Pulling Together for Native Oysters
Members of NOOC at the National Shellfisheries Association conference in San Diego, representing regions from Baja California to Washington State.
If there’s one thing we can learn from oysters, it’s that we’re stronger together. One oyster can’t thrive alone and—just like oysters reefs—we do more, with greater impact, when we work together.
It’s fitting then, that in an effort to catalyze the comeback of the Olympia oyster, West Coast Reserves teamed up with colleagues from the Baja to British Columbia to form the Native Olympia Oyster Collaborative (NOOC), with funding from the NERRS Science Collaborative.
The goal? Catalyze a regional network, dedicated to conserving and rebuilding populations of this native oyster in the wake of historic losses.
“NOOC is about engaging everyone,” says Kerstin Wasson, research coordinator at the Elkhorn Slough Reserve. “Scientists, restoration practitioners, community members, and commercial growers pulling together to set common goals, learn from each other, and strategize together to create greater impact.”
The first Olympia oyster restoration project began in Puget Sound in 1999. Since then, NOOC members have completed nearly 40 restoration projects, each of which sought to increase public awareness and support through education and outreach. In that spirit, NOOC recently created a window to all known restoration along the West Coast. Through this story map, communities can learn about local restoration and practitioners and scientists can share lessons learned on how to pick a restoration site and the most successful methods for reestablishing the oysters.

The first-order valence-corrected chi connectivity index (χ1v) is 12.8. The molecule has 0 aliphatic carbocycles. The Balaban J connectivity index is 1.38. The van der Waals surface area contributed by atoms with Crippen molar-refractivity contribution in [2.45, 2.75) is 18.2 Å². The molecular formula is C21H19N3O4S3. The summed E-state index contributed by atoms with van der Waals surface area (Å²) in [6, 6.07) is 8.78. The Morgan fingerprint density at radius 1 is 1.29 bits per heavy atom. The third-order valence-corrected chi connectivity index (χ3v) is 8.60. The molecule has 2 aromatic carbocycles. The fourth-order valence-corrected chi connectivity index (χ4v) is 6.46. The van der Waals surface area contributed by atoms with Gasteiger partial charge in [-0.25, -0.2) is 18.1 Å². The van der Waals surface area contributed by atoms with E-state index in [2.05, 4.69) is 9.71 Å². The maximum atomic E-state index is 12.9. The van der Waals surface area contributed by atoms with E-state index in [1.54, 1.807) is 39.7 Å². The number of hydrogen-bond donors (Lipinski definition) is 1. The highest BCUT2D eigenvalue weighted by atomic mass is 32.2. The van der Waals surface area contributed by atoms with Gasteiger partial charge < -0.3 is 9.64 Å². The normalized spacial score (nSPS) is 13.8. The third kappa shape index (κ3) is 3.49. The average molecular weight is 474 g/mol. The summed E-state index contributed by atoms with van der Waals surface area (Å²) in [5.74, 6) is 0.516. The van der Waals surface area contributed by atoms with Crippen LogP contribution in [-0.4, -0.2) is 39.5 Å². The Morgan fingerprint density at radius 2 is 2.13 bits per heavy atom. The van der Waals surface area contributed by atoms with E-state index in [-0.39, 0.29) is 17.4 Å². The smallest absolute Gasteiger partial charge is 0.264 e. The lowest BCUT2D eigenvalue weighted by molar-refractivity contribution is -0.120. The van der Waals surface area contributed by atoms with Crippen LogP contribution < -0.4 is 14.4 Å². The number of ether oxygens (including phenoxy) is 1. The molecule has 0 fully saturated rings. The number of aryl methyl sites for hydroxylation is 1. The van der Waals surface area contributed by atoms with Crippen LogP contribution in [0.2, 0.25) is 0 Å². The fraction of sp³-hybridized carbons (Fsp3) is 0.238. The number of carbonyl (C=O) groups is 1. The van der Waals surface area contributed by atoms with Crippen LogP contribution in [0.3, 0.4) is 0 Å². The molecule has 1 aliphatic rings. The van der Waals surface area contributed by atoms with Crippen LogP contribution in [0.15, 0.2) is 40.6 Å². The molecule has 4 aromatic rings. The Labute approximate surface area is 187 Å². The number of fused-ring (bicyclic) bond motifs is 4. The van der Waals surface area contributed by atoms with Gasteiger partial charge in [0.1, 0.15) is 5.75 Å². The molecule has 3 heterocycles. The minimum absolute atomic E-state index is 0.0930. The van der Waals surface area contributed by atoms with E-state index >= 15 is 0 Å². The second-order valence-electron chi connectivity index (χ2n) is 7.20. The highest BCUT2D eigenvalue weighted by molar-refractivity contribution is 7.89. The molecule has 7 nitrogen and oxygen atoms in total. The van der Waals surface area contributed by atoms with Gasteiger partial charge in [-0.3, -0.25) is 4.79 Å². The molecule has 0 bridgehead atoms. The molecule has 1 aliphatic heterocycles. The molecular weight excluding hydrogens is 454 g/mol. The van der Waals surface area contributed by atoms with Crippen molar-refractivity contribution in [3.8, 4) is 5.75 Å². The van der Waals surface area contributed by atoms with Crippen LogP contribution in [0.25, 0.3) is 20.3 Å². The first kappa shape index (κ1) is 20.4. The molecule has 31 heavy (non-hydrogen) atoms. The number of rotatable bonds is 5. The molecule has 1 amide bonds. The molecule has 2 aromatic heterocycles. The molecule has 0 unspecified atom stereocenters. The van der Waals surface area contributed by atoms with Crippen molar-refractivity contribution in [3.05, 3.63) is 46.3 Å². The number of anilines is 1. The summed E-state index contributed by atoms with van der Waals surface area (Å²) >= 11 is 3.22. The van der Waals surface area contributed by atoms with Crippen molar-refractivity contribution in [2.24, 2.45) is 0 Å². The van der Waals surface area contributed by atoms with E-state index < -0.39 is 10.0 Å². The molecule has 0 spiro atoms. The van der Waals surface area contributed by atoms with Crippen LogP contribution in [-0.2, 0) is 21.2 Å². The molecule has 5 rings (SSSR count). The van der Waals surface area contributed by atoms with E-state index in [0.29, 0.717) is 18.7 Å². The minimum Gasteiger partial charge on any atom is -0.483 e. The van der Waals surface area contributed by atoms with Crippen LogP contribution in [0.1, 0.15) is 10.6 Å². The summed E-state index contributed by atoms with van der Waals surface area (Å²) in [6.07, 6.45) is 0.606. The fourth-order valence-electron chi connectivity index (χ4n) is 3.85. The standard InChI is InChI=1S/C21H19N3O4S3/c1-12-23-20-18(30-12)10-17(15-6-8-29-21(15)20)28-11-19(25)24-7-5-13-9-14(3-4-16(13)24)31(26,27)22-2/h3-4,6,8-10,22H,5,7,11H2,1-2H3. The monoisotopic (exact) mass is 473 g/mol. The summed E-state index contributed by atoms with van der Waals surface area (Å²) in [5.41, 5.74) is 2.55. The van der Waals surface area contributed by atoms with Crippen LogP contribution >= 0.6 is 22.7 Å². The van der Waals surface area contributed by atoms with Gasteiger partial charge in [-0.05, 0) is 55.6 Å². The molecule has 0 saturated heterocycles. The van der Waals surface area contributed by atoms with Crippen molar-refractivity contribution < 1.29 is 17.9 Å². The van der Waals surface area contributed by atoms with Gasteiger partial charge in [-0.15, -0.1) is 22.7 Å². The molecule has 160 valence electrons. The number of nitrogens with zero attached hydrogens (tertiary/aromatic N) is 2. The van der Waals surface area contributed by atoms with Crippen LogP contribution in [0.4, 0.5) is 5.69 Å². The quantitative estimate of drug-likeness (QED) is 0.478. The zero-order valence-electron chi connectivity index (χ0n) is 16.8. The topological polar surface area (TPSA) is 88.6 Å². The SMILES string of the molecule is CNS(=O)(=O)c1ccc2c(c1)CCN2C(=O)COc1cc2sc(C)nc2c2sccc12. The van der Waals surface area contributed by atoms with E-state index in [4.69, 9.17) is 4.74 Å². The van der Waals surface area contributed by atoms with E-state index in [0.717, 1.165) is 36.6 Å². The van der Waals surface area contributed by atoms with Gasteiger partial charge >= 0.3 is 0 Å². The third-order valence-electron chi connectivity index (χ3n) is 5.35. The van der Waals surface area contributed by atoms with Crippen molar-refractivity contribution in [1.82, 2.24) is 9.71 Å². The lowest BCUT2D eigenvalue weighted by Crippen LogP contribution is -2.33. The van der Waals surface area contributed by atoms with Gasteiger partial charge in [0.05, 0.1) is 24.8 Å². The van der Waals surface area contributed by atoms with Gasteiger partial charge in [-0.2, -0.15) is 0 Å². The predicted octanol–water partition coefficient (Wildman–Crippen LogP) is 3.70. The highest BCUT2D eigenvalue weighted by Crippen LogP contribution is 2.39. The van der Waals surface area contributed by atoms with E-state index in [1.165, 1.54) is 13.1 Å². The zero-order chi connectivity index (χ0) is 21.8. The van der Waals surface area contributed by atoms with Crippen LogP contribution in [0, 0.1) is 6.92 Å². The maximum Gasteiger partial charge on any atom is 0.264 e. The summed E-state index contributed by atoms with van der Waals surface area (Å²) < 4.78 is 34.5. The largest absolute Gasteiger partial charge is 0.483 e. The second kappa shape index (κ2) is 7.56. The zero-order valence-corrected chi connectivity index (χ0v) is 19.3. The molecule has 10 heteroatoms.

“Being able to look across the entire region helps us identify places that most need attention,” says Wasson. “We can learn from each other about restoration practices that evolved independently in different places.”
“Olympia oysters were a First Food for Tribes along our coast and launched the West Coast’s shellfish industry—a defining element of resource-based coastal communities,” says Betsy Peabody, executive director of Puget Sound Restoration Fund and NOOC founding member. “The generational love for this oyster has a lot to do with heritage, identity, taste and place. It’s really quite remarkable, given that Olympias are slow to grow (compared to Pacific oysters) and therefore not as economically viable.”
Looking ahead, NOOC is actively building partnerships with commercial growers and Tribes to catalyze oyster aquaculture in high priority places.